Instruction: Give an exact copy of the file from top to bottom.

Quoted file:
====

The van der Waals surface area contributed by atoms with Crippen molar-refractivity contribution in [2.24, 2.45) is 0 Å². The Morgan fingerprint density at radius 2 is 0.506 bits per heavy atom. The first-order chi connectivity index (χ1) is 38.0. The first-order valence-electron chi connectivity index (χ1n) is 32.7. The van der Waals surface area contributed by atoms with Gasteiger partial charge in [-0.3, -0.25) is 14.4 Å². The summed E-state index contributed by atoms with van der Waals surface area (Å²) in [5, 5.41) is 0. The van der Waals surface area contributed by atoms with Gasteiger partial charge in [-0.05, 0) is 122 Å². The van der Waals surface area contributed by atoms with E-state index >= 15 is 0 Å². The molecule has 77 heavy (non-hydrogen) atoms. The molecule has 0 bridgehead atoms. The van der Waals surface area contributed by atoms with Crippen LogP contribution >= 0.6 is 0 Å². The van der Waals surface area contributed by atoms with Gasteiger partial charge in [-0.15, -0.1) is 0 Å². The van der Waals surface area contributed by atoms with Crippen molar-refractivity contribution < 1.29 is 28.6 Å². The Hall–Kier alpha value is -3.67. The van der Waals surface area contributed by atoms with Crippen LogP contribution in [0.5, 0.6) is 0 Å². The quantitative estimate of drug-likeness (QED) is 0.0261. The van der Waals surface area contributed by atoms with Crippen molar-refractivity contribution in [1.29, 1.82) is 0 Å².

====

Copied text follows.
The van der Waals surface area contributed by atoms with Crippen molar-refractivity contribution in [2.24, 2.45) is 0 Å². The Morgan fingerprint density at radius 2 is 0.506 bits per heavy atom. The first-order chi connectivity index (χ1) is 38.0. The first-order valence-electron chi connectivity index (χ1n) is 32.7. The van der Waals surface area contributed by atoms with Gasteiger partial charge in [-0.3, -0.25) is 14.4 Å². The summed E-state index contributed by atoms with van der Waals surface area (Å²) in [5, 5.41) is 0. The van der Waals surface area contributed by atoms with Gasteiger partial charge in [-0.05, 0) is 122 Å². The van der Waals surface area contributed by atoms with E-state index >= 15 is 0 Å². The molecule has 77 heavy (non-hydrogen) atoms. The molecule has 0 bridgehead atoms. The van der Waals surface area contributed by atoms with Crippen LogP contribution >= 0.6 is 0 Å². The van der Waals surface area contributed by atoms with Gasteiger partial charge in [-0.15, -0.1) is 0 Å². The van der Waals surface area contributed by atoms with Crippen molar-refractivity contribution < 1.29 is 28.6 Å². The Hall–Kier alpha value is -3.67. The van der Waals surface area contributed by atoms with Crippen LogP contribution in [0.5, 0.6) is 0 Å². The quantitative estimate of drug-likeness (QED) is 0.0261. The van der Waals surface area contributed by atoms with Crippen molar-refractivity contribution in [1.29, 1.82) is 0 Å².